How Will Bank Credit Rating Downgrades Affect Customers?


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Banks worldwide face up to credit rating downgrades. Image credit: Sanja Gjenero

Moody’s has significantly downgraded the credit ratings of many of our major banks, including the Royal Bank or Scotland group (RBS), HSBC, Barclays, and US firms JP Morgan, Goldman Sachs, Morgan Stanley, Citibank, and the Bank of America, in response to the recent eurozone turmoil.

Santander, the Spanish-based bank with millions of customers throughout Europe, has already been hit with a credit downgrade, earlier this year.

What do these lower ratings mean for consumers, and will this decision further damage our fragile economies?

Who Issues Credit Ratings?

These reports are the result of investigations by Moody’s – one of the three main credit rating agencies, whose market analyses create an impact worldwide.

Their credit ratings system takes into account how likely a firm or business is to repay loaned resources, with grades ranging from AAA (the highest score and a grade the British economy as a whole has traditionally enjoyed, but which is now under threat) to C, which is the lowest rating, meaning that repayment is highly unlikely.

June 2012 saw many of the major banks being downgraded by at least one notch on this system, typically to a low-end A rating or high-end B rating.

Home owners could pay the price of credit downgrades. Image credit: Peter Galbraith

Credit Rating Downgrade: How Will This Affect Borrowers?

The key concern for customers of the affected banks is that as the cost of borrowing rises for the banks, so will the cost for consumers. The obvious way for banks to recoup their increased cost of borrowing is to transfer the expenditure onto customers, in the form of increased interest rates.

Customers could see an increase in the amount paid on tracker mortgages, and loans. The UK has already seen several major mortgage providers raise their rates this summer, and the new, lowered credit ratings could prompt this action to spread throughout providers who have yet to do so.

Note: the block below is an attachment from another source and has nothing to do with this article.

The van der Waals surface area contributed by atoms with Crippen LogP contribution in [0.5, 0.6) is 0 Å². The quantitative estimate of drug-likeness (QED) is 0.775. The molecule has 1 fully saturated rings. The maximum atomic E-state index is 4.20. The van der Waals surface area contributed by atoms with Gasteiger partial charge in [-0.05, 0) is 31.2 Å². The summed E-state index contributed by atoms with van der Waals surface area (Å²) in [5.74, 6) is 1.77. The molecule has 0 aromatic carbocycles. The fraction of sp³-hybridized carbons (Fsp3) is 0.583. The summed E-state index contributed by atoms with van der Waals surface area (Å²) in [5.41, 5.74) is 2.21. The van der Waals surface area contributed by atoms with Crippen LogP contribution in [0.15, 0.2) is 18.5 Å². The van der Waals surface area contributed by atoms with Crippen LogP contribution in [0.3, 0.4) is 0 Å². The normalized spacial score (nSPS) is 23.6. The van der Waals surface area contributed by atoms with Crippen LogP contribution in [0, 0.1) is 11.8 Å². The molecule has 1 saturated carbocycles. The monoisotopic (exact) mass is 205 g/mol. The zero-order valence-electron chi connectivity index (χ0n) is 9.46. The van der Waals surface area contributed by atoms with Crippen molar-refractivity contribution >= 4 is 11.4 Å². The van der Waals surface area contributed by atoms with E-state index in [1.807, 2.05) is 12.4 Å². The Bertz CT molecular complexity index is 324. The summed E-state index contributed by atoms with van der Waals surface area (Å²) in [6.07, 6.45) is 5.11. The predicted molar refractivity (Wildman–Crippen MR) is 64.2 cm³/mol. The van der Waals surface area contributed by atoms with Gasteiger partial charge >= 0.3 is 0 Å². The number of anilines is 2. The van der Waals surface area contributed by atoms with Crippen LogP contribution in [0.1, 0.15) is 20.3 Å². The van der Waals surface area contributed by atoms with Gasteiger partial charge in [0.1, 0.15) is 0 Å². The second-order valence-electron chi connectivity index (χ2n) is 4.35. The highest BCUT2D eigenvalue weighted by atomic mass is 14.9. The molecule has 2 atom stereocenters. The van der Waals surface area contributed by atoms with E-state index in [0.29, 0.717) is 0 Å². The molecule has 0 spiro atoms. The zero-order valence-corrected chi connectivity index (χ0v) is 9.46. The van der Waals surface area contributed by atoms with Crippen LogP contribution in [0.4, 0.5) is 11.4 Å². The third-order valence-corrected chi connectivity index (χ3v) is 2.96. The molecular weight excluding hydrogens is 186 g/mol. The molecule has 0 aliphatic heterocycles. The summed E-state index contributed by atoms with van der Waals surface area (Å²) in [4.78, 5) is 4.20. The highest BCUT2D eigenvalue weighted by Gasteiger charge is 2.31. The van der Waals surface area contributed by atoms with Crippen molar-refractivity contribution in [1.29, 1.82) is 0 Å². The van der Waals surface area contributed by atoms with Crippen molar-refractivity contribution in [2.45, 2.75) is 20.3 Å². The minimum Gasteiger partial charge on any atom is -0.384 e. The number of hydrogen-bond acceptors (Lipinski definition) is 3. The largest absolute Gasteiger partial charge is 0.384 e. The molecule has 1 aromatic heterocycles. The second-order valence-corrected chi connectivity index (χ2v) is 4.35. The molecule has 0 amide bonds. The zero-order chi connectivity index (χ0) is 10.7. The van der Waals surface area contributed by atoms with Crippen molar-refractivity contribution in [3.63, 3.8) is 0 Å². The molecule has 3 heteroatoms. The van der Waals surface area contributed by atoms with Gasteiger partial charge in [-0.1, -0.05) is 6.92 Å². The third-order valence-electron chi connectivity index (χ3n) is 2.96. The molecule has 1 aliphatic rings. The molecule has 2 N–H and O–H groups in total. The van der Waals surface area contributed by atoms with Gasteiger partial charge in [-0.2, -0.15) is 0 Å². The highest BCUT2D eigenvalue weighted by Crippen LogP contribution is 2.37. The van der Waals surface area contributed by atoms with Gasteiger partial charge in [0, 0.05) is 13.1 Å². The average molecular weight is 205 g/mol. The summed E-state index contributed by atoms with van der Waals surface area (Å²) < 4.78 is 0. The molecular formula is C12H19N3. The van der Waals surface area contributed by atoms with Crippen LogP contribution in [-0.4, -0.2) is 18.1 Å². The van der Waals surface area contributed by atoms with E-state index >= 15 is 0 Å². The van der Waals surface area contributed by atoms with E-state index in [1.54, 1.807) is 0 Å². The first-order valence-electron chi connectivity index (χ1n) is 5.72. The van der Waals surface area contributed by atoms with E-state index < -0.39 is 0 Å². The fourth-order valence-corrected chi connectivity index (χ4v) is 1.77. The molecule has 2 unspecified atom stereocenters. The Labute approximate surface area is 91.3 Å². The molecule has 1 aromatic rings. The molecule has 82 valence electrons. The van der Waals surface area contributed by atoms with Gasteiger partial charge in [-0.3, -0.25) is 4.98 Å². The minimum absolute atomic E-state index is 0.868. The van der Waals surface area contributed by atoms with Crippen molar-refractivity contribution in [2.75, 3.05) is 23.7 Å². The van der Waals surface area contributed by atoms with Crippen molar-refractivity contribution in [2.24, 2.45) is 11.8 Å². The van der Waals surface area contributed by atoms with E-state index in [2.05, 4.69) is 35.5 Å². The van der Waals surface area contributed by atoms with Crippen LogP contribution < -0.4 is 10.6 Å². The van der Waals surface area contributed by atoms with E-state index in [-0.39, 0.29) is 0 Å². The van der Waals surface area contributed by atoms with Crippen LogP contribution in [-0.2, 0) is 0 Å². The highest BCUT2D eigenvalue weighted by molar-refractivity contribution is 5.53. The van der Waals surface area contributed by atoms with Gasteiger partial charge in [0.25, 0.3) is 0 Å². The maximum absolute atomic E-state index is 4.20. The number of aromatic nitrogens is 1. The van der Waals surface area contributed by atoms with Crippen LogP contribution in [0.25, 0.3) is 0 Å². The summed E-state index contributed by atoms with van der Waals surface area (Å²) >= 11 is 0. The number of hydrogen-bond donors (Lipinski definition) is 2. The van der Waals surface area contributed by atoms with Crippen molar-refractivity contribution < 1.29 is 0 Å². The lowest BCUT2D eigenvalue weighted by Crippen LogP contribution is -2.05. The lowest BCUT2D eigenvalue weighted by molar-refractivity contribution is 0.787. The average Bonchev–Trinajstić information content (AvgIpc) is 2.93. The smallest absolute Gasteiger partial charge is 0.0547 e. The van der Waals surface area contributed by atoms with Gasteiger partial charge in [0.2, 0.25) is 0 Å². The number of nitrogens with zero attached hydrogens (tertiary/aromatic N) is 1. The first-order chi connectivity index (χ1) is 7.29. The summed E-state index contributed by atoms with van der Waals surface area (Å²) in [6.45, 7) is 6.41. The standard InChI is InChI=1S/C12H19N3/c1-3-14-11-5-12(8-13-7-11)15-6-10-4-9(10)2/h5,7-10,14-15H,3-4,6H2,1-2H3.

Concerns for the general economy are also growing as fears of another ‘credit crunch’ rise; with banks at the mercy of higher borrowing rates and reticent to lend to each other, it is possible that we may start to see a re-emergence of the reluctance to issue loans and mortgages to new customers, which has been typical of the last few years of recession and only recently began to abate.

Banking Response to Downgrade in Credit

RBS have been quick to release comments in relation to Moody’s assessment –  their initial response is to deny that there are problems with their credit profile. Moody’s is just one of the three main influencial credit agencies; the other two, Standard & Poor and Fitch Ratings have, say RBS, upgraded their rating by over a notch during the last eighteen months. This leads the bank to conclude that it “disagrees” with Moody’s analysis and predicts the effects of the downgrade will be “manageable.” RBS insists that its credit profile is improving rather than declining, citing decreases of 48% in their loan-to-deposit ratio as an example of such improvements.

Long-Term Results of Credit Rating Downgrade

Whether or not the US and UK economies will take another downturn in light of the downgrades won’t become apparent immediately, but with concerns that the cost of borrowing is set to rise for home-owners and loan-holders, just how “manageable” the effects of Moody’s reports are remains to be seen.


RBS Group. Response to Moodys rating action. (2012). Accessed June 22, 2012.

Moore, J. Moody’s downgrade for UK banks raises fears of credit crunch (2012). The Independent. Accessed June 22, 2012.

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